Bournemouth police pocket seven drones in banned airshow space

Police officers in England’s south coast city of Bournemouth confiscated at least seven drones operating illegally within the no-fly zone established during a multi-day airshow that wrapped up yesterday.

Dorset Police had previously warned it would take serious steps against any drones identified in the offshore no-fly zone designated for the Bournemouth Air Festival. Those initially unconvincing rumblings produced swift action. On the first day of aerial performances above Poole Bay, officers impounded three UAVs pilots operating craft illegally, and another four during the following session on Friday.

The local police were sufficiently proud of their work ridding the skies off Bournemouth of drones – from sea level to 5,500 high – they even posted video of their initial intervention Thursday to their Twitter account

“Here is the moment we found a pilot illegally flying a drone at @BmthAirFest,” the tweet said.

“Yesterday officers dealt with 3 drones in the restricted airspace – these were seized and the pilots face possible prosecution – please don’t risk it and put display pilots in danger.”

Dorset Police did not provide details on assets used to spot banned drone activity during the four-day Bournemouth Air Festival, but it appeared to rely on what is becoming common detect and identify counter-UAV platforms deployed at large events.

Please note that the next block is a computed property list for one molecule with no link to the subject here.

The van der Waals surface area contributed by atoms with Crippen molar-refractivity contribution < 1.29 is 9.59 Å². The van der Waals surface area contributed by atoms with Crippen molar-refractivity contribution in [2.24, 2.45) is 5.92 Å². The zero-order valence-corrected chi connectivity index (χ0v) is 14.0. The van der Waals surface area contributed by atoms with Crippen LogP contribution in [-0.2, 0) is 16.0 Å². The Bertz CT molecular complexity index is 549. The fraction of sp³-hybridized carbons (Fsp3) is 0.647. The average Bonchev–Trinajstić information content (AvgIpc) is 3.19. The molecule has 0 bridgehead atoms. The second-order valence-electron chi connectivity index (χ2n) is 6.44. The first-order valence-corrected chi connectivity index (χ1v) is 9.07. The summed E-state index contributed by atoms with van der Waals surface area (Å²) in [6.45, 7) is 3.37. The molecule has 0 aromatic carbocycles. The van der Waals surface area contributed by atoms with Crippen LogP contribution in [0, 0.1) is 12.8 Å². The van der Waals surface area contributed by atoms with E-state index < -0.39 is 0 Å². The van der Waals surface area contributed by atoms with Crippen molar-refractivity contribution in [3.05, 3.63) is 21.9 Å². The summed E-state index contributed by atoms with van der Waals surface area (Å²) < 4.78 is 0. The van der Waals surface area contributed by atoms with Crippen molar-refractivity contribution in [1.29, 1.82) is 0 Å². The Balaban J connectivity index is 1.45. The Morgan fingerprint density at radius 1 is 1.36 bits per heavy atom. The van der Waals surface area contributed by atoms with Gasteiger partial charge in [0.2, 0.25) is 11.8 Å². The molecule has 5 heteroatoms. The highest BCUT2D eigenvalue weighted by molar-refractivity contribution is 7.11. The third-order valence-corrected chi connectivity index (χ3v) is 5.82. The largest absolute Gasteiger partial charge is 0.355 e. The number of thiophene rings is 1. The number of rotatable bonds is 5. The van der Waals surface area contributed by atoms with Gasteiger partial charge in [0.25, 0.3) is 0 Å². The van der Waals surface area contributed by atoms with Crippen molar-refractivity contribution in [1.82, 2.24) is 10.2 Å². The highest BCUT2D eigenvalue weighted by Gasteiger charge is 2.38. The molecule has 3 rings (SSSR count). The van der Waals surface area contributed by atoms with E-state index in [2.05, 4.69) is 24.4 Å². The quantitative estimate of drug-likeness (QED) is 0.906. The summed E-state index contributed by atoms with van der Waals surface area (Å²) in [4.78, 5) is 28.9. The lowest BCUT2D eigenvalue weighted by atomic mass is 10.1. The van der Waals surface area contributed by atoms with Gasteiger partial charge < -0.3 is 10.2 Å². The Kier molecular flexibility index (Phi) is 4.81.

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Final localization of pilots flying illegally factored in some manual activity, however, with beachside Bobbies apparently zeroing in on remote controllers on foot until they made visual contact with the suspect on the spectator-clogged sand.

“We utilize the latest technology to detect, track, and identify drones in the restricted airspace to minimize any incidents or delays to the flying display,” superintendent Wayne Nock, silver commander for the Bournemouth Air Festival, told the Bournemouth Daily Echo of the anti-drone operation. “If we identify any breach of the airspace, we will liaise with the flying director and take positive action.” 

The police action hailed on social media during the first two sessions of aerial performances seemed to send the intended message, with no further drone sightings reported in Bournemouth over the weekend. 

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